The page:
Someday, my daughter is going to kill me for this one, but it’s a story that will vindicate parents everywhere.
Researchers in the United Kingdom say parents’ super-high expectations for their teenage daughters–especially if they remind them constantly of those expectations–are among the most important factors in predicting whether young girls will grow up to become successful women.
As a university press release put it: “Behind every successful woman is a nagging mom? Teenage girls more likely to succeed if they have pushy mothers.”
Nag more, fail less.
The researchers at the University of Essex found that girls whose “main parent”–that’s usually the mother–consistently displayed high parental expectations were far less likely to fall into the traps that made the girls less likely to succeed in life.
Specifically, these girls were:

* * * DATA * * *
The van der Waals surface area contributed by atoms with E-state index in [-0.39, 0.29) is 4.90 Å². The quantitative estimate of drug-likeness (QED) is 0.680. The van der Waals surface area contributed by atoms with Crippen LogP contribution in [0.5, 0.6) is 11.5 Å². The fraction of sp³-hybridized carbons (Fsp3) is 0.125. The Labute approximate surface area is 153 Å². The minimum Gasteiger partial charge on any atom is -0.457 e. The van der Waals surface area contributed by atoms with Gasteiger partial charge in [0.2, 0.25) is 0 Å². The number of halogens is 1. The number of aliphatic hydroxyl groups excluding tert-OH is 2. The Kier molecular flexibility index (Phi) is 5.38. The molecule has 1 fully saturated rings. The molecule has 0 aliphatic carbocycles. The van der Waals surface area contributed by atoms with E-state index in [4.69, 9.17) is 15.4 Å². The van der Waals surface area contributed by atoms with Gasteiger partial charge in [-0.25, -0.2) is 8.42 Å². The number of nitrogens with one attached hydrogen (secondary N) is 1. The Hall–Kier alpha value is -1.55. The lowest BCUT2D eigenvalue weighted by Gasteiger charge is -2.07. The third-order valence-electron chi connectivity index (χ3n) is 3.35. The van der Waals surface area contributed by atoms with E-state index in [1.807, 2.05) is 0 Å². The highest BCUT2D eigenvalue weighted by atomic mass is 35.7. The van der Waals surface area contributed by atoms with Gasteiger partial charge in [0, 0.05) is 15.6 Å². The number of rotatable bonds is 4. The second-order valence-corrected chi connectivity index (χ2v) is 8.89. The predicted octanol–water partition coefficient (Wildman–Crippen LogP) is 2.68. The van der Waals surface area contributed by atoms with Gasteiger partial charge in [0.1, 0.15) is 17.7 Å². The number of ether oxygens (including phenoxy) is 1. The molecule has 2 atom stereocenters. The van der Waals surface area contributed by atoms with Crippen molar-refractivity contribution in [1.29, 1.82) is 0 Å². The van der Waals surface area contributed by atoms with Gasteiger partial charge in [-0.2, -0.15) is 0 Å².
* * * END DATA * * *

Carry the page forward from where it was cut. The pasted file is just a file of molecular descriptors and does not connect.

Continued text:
- Less likely to become pregnant as teenagers.
- More likely to attend college.
- Less likely to get stuck in dead-end, low-wage jobs.
- Less likely to have prolonged periods of unemployment.
The researchers, led by PhD candidate Ericka G. Rascon-Ramirez, studied the experiences of more than 15,000 British girls aged 13 and 14 over a 10-year period.
Of course, avoiding the prime pitfalls doesn’t necessarily mean that girls are destined to become the Sheryl Sandberg, Katie Ledecky, or Sara Blakeley of their time. But it does mean they’ll be more likely to preserve their opportunities to succeed later.
And that, dear parents, is the point at which your work is done–when your children’s success becomes much more a factor of their desire and work ethic than yours.
Rolling eyes? That means it’s working.
Nice study, some readers might reply. Have you actually tried being the parent tasked with nagging a 13- or 14-year-old daughter? News flash: Whether we’re talking about boys or girls, it could quickly deconstruct into a cacophony of eye rolls, door slams, and sullenness.
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